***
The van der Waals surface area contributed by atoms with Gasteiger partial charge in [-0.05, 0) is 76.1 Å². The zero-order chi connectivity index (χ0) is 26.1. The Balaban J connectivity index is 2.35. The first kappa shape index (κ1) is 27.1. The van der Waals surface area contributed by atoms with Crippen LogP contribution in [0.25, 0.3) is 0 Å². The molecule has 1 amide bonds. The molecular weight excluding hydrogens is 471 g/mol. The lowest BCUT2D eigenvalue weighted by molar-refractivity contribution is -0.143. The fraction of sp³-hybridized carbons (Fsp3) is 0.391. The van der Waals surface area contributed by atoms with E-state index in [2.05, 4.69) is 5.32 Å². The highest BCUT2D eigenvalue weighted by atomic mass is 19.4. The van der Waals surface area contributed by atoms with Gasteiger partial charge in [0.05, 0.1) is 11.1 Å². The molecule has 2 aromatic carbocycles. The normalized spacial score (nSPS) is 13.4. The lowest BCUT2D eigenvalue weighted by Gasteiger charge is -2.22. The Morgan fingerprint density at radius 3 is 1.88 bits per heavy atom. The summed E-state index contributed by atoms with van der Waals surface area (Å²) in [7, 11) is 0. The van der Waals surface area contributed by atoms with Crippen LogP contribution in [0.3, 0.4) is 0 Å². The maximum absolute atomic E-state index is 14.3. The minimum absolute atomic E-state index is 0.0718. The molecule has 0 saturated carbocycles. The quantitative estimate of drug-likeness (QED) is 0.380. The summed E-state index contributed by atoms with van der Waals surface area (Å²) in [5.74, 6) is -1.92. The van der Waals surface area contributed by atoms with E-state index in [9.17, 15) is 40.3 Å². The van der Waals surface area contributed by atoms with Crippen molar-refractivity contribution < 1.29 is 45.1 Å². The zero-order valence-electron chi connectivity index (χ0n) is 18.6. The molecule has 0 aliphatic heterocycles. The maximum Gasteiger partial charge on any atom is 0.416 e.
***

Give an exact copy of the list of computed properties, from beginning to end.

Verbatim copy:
The van der Waals surface area contributed by atoms with Gasteiger partial charge in [-0.05, 0) is 76.1 Å². The zero-order chi connectivity index (χ0) is 26.1. The Balaban J connectivity index is 2.35. The first kappa shape index (κ1) is 27.1. The van der Waals surface area contributed by atoms with Crippen LogP contribution in [0.25, 0.3) is 0 Å². The molecule has 1 amide bonds. The molecular weight excluding hydrogens is 471 g/mol. The lowest BCUT2D eigenvalue weighted by molar-refractivity contribution is -0.143. The fraction of sp³-hybridized carbons (Fsp3) is 0.391. The van der Waals surface area contributed by atoms with E-state index in [2.05, 4.69) is 5.32 Å². The highest BCUT2D eigenvalue weighted by atomic mass is 19.4. The van der Waals surface area contributed by atoms with Gasteiger partial charge in [0.05, 0.1) is 11.1 Å². The molecule has 2 aromatic carbocycles. The normalized spacial score (nSPS) is 13.4. The lowest BCUT2D eigenvalue weighted by Gasteiger charge is -2.22. The Morgan fingerprint density at radius 3 is 1.88 bits per heavy atom. The summed E-state index contributed by atoms with van der Waals surface area (Å²) in [7, 11) is 0. The van der Waals surface area contributed by atoms with Crippen LogP contribution in [0.3, 0.4) is 0 Å². The maximum absolute atomic E-state index is 14.3. The minimum absolute atomic E-state index is 0.0718. The molecule has 0 saturated carbocycles. The quantitative estimate of drug-likeness (QED) is 0.380. The summed E-state index contributed by atoms with van der Waals surface area (Å²) in [5.74, 6) is -1.92. The van der Waals surface area contributed by atoms with E-state index in [9.17, 15) is 40.3 Å². The van der Waals surface area contributed by atoms with Crippen molar-refractivity contribution < 1.29 is 45.1 Å². The zero-order valence-electron chi connectivity index (χ0n) is 18.6. The molecule has 0 aliphatic heterocycles. The maximum Gasteiger partial charge on any atom is 0.416 e.